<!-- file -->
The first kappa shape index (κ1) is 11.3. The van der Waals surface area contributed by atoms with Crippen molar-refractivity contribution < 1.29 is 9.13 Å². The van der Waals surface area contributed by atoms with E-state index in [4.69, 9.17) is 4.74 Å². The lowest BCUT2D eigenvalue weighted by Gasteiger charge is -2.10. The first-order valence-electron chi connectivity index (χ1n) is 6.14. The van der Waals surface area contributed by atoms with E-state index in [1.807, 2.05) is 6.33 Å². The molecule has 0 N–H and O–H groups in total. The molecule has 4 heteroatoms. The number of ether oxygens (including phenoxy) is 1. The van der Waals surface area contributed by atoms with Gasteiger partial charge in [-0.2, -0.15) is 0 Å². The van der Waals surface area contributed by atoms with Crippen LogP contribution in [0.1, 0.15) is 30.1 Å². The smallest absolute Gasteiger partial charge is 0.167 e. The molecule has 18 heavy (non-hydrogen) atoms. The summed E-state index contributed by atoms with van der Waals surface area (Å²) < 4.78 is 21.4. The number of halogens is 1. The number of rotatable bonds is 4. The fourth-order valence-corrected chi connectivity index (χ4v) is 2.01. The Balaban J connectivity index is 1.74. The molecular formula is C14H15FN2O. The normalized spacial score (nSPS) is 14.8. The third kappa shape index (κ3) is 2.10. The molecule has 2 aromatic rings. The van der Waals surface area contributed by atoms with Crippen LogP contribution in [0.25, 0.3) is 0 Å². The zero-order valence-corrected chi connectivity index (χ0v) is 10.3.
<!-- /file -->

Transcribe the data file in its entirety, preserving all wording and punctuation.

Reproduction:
The first kappa shape index (κ1) is 11.3. The van der Waals surface area contributed by atoms with Crippen molar-refractivity contribution < 1.29 is 9.13 Å². The van der Waals surface area contributed by atoms with E-state index in [4.69, 9.17) is 4.74 Å². The lowest BCUT2D eigenvalue weighted by Gasteiger charge is -2.10. The first-order valence-electron chi connectivity index (χ1n) is 6.14. The van der Waals surface area contributed by atoms with E-state index in [1.807, 2.05) is 6.33 Å². The molecule has 0 N–H and O–H groups in total. The molecule has 4 heteroatoms. The number of ether oxygens (including phenoxy) is 1. The van der Waals surface area contributed by atoms with Gasteiger partial charge in [-0.2, -0.15) is 0 Å². The van der Waals surface area contributed by atoms with Crippen LogP contribution in [0.1, 0.15) is 30.1 Å². The smallest absolute Gasteiger partial charge is 0.167 e. The molecule has 18 heavy (non-hydrogen) atoms. The summed E-state index contributed by atoms with van der Waals surface area (Å²) < 4.78 is 21.4. The number of halogens is 1. The number of rotatable bonds is 4. The fourth-order valence-corrected chi connectivity index (χ4v) is 2.01. The Balaban J connectivity index is 1.74. The molecular formula is C14H15FN2O. The normalized spacial score (nSPS) is 14.8. The third kappa shape index (κ3) is 2.10. The molecule has 2 aromatic rings. The van der Waals surface area contributed by atoms with Crippen LogP contribution in [0.25, 0.3) is 0 Å². The zero-order valence-corrected chi connectivity index (χ0v) is 10.3.